Burney Explains Working Meetings
But what are they?
“Let me start by stating what these meetings are not: They are not town hall meetings nor are they public forums. These are still Council meetings and as such, the format for these meetings will remain the same as any other council meeting - like budget or agenda fixing meetings,” Burney said in an e-mail response to Plaintalker’s request for an overview.
“The goal of these meetings is to allow the Council their attention on a single subject - something we are never able to do in regular council meetings. Obviously the administration and attending public also are put in the frame of mind of the discussion. So we as a community spend an evening delving deep on a subject important to all of us,” he said.
The first of four such meetings will be held Feb. 25, on the topic of public safety.
“The overall format of these meeting will be as any other council meeting: Topic introduction, presenter, Council comments and questions. The presenters at these meetings will be diverse. I want to get some block association representation at these meetings also. Not just industry experts and department heads,” Burney explained.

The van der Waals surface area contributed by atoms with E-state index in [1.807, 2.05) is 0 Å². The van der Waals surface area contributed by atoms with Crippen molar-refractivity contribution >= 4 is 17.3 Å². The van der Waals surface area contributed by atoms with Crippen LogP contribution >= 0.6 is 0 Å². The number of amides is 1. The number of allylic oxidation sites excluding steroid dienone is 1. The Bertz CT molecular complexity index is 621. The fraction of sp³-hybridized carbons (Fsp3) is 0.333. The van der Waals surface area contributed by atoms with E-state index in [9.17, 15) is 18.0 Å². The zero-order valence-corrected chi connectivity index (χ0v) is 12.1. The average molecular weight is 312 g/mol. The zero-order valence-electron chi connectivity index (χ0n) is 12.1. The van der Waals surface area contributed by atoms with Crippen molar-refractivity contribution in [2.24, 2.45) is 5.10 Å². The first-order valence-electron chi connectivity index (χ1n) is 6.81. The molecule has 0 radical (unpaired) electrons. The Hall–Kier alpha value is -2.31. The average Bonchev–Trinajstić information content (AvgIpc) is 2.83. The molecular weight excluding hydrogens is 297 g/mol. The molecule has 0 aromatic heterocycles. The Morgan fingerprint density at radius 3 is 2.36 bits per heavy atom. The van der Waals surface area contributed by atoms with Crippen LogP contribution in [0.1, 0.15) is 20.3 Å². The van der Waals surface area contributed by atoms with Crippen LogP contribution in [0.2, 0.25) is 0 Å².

In 2006, Blanco formulated a 28-page “Rules of Order” document that included many innovations, including a calendar change and detailed descriptions of types of council meetings. Working conferences, he said, were to be held for the purpose of “policy development.” Council discussion and policy formulation were to be the main elements, with 15 minutes set aside for public comment.
But the April 2006 working conference ended up with two hours of public comment. Click here to see the Plaintalker post on the meeting.
Burney said he expects to have a full hour for public comment at the Feb. 25 meeting.
“Personally speaking, I will be particularly interested in input from the public on the discussion items. I particularly value solutions to the problem and issues we talked about,” he said. “For example, we know drug dealing and gangs are a problem for the city - the public is welcome to give us their opinions on the issue. But in addition to that, to me, it would be helpful if we also got suggestions on how to fix the problem. So if you know of resources or solutions from other cities, please bring them forth.”
Burney said the agenda for the meeting will be posted online.
“The public present and watching at home must be able to follow along. The days of the public being in a fog because they are not able to see what we are looking at are gone,” he said.
Besides the Feb. 25 working meeting on public safety, future topics are information technology on April 27, the Plainfield Municipal Utilities Authority on July 27 and economic growth on Oct. 19.